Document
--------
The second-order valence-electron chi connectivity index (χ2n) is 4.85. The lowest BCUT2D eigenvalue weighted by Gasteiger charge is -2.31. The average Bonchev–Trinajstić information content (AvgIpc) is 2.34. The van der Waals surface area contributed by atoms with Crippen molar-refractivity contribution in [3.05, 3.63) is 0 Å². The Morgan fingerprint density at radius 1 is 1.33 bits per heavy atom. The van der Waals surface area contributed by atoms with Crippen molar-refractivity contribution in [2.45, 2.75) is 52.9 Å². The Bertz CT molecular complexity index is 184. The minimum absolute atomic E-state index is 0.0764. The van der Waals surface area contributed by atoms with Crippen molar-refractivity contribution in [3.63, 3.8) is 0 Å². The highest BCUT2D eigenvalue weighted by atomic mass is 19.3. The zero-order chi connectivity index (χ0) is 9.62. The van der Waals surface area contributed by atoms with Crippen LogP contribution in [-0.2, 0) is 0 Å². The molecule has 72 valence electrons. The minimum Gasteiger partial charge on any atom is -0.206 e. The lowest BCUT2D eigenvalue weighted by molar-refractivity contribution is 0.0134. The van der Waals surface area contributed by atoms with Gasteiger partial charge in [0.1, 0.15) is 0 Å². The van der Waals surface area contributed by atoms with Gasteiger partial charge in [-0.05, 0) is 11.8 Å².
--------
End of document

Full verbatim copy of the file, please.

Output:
The second-order valence-electron chi connectivity index (χ2n) is 4.85. The lowest BCUT2D eigenvalue weighted by Gasteiger charge is -2.31. The average Bonchev–Trinajstić information content (AvgIpc) is 2.34. The van der Waals surface area contributed by atoms with Crippen molar-refractivity contribution in [3.05, 3.63) is 0 Å². The Morgan fingerprint density at radius 1 is 1.33 bits per heavy atom. The van der Waals surface area contributed by atoms with Crippen molar-refractivity contribution in [2.45, 2.75) is 52.9 Å². The Bertz CT molecular complexity index is 184. The minimum absolute atomic E-state index is 0.0764. The van der Waals surface area contributed by atoms with Crippen molar-refractivity contribution in [3.63, 3.8) is 0 Å². The highest BCUT2D eigenvalue weighted by atomic mass is 19.3. The zero-order chi connectivity index (χ0) is 9.62. The van der Waals surface area contributed by atoms with Crippen LogP contribution in [-0.2, 0) is 0 Å². The molecule has 72 valence electrons. The minimum Gasteiger partial charge on any atom is -0.206 e. The lowest BCUT2D eigenvalue weighted by molar-refractivity contribution is 0.0134. The van der Waals surface area contributed by atoms with Gasteiger partial charge in [0.1, 0.15) is 0 Å². The van der Waals surface area contributed by atoms with Gasteiger partial charge in [-0.05, 0) is 11.8 Å².